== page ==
Considering the social and political context of the time, both authors expose a truth that was not commonly spoken at this time; that women are flawed, and they make mistakes. This is shown with another character Madame Merle. Madam Merle portrays Osmond as an ideal man for Isabel and deceives her into marrying him. Henry James reveals that not all women are innocent and display loyalty but are capable of deception, lying, greed, and lack of sexual innocence. In “Age of Innocence” it becomes clear that May’s innocence is partly an act. For example, Archer eventually realizes that she knows of his feelings for Ellen, and she has intentionally made it impossible for him and Ellen to run off together. Even so, May never acknowledges what she knows or what she’s done; instead, she maintains the illusion that Archer has successfully concealed his affair. This is what society demands, and she never strays from its path.

In conclusion, we see all characters fall into societal norms and expectations and never completely break them. Archer is forced to fall back into line with society to avoid being a complete scoundrel by abandoning his pregnant wife. May continues to play the ideal female role as a wife and mother. Isabel chooses not to leave her married life for freedom and true love. Despite all characters having different opinions and views on the traditional culture, none manage to escape it. All fall back into societal expectations showing the power that culture and hierarchy have on society and families.

Sound and The Fury

“Sound and the Fury”, by William Faulkner is a four-part novel, and unlike most novels, it has four different narrators. Benji, Quentin, Jason, and the Voice in the Sky capture the death of the Compson family and reveals the breakup of hierarchies. The Voice in the Sky is an omniscient narrator in the final section of the novel. Most readers would refer to this section as Dilsey’s section because it follows her actions closely, however, the narrator’s voice isn’t hers. Breaking up the novel into four narratives allows us to view that all the Compson children are special and different. All children have different perspectives on their families, lives, and sorrows. The different narrators allow for the revelation of a women’s role and importance in Southern conservative society.

Readers are introduced to the novel through Benjy. Due to his mental disability, his thoughts are hard to understand. It is difficult to distinguish between the past and present in which his mind jumps from one period to another and he has no sense of time. Although readers may be confused, Benjy’s narrative creates suspense for the novel, a puzzle that readers must sort out to understand the Compson family. This allows Faulkner to connect past and present events. Readers begin to see a pattern in which he mostly focuses on Caddy through his narrative. For Benjy, Caddy was a motherly figure. Benjy counts on her to care for him and is obsessed with her purity. For example, ‘Caddy was all wet and muddy behind, and I started to cry’ (Faulkner 19). The mud on her underwear prefigures Caddy’s later promiscuity which Benjy can sense but not explain to his audience. He also realizes whenever something is fallen out of pattern and is different from Caddy it sends him into chaos. Benjy notices a difference in Caddy’s perfume which disturbs him greatly because he pieces together that she has lost her innocence.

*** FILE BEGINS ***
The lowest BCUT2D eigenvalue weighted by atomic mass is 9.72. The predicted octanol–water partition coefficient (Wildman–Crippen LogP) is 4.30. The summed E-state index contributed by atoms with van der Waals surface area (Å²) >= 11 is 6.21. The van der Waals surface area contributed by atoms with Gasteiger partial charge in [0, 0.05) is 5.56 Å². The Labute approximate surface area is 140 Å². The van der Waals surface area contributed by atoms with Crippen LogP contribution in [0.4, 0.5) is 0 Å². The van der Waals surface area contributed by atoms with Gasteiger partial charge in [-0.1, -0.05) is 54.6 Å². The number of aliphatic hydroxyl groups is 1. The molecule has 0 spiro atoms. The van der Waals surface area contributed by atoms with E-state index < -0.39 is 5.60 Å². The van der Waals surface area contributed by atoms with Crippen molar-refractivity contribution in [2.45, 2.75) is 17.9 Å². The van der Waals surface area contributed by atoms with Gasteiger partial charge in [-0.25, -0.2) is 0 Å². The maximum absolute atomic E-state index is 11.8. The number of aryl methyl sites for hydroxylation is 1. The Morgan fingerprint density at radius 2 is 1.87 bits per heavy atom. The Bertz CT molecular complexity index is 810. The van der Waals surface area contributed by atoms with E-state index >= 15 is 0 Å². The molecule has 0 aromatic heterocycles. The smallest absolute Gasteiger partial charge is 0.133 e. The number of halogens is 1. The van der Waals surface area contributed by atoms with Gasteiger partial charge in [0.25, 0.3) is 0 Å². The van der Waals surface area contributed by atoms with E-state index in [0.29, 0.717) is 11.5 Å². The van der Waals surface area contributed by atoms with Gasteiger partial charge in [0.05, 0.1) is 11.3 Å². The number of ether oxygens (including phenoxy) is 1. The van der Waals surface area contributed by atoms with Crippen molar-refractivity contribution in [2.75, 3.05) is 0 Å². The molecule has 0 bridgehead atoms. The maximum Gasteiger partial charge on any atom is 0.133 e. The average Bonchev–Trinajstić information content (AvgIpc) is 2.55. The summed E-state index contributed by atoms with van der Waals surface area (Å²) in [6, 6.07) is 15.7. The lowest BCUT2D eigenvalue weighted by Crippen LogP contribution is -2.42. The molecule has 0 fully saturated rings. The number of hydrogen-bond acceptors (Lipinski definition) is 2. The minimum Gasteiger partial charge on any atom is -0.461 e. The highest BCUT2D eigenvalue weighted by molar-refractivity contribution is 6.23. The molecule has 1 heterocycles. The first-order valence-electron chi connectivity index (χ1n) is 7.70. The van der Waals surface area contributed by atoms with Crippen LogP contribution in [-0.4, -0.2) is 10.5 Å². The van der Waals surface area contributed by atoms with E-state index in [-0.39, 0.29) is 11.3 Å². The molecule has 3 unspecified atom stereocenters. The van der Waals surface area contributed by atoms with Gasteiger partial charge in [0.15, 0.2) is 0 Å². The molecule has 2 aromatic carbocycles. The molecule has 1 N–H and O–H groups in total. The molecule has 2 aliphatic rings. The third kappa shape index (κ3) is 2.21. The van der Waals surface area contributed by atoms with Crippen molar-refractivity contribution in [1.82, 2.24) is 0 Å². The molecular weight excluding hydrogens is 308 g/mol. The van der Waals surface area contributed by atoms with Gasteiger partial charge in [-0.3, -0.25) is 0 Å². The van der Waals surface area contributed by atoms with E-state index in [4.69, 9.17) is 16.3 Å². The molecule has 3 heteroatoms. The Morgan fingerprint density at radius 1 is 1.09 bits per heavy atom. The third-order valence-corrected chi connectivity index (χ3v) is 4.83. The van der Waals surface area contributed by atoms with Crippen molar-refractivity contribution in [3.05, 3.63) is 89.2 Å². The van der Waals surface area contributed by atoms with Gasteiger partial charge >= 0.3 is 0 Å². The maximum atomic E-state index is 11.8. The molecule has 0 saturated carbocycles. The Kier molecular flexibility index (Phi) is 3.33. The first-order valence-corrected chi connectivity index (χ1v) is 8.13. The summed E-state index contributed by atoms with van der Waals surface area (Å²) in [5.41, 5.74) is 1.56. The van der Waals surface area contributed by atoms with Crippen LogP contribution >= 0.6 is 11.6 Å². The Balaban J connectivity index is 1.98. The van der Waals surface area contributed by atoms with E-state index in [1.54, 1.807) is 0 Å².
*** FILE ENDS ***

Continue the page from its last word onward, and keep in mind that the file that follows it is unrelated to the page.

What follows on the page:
Quentin, the second narrator is obsessed with time. Quentin’s father gave him a watch which increases his obsession. The watch is his family heritage which only contributes to his guilt and horror in Caddy’s loss of virginity and her sins. He only sees how his family has fallen in which Caddy’s loss of virginity is a sign of loss of family honor. Southern values are heavily expressed in this section which we can see with his obsession with the past. His want to commit incest with Caddy does not stem from lust but to preserve her for himself forever. Quentin’s struggle to reconcile and preserve Caddy’s actions with his own traditional Southern value system reflects Faulkner’s broader concern with the fight between traditional values and the modern world. In Quentin’s inability to uphold these traditional views he feels as if a sense of order is slipping away. He is unable to escape his preoccupation with time and attempts to break the watch to alleviate his obsession. Quentin has a tragic ending in which his obsessions lead him to commit suicide.

Faulkner sets the tone of Jason’s narrative from the first sentence, “Once a bitch always a bitch, what I say” (Faulkner, ). Jason, the third narrator is shown as the most untrustworthy, sadistic, and bitter Compson. Jason Compson is the head of his family after his father’s death. In contrast to his brothers, his narration has a logical stream of consciousness and is clear and precise which can show his lack of emotion and care. His obsession for Caddy is hatred and not love nor lust. His relationship with Caddy degenerated into financial terms. When Caddy loses her virginity, Jason views her at fault for losing his job at the bank, however, doesn’t appreciate that without her he wouldn’t have even had a job offer in the first place.

The three first narrators share an obsession with Caddy. Benjy counts on her to take care of him and is obsessed with her purity; Quentin, likewise, has an obsession with her purity, which facilitates a borderline incestuous desire; and Jason becomes obsessed with narratives here, as she is the reason he loses his brass-ring job at the bank. All three cling to the ideas of what Caddy has lost for them and her innocence being the key.

The fourth section, the omniscient narrator, differentiates from the other narrators. Faulkner doesn’t allow Dilsey to have her voice and didn’t allow for a woman to inhabit the experiences of a woman. All women in the novel are talked about, yet, we never spend time in timenarrativestheir heads in which we can see their thoughts and emotions. Rather, we spend the novel in men’s heads and narrative.

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Struggle of Women Heroines. (2022, May 08). Retrieved from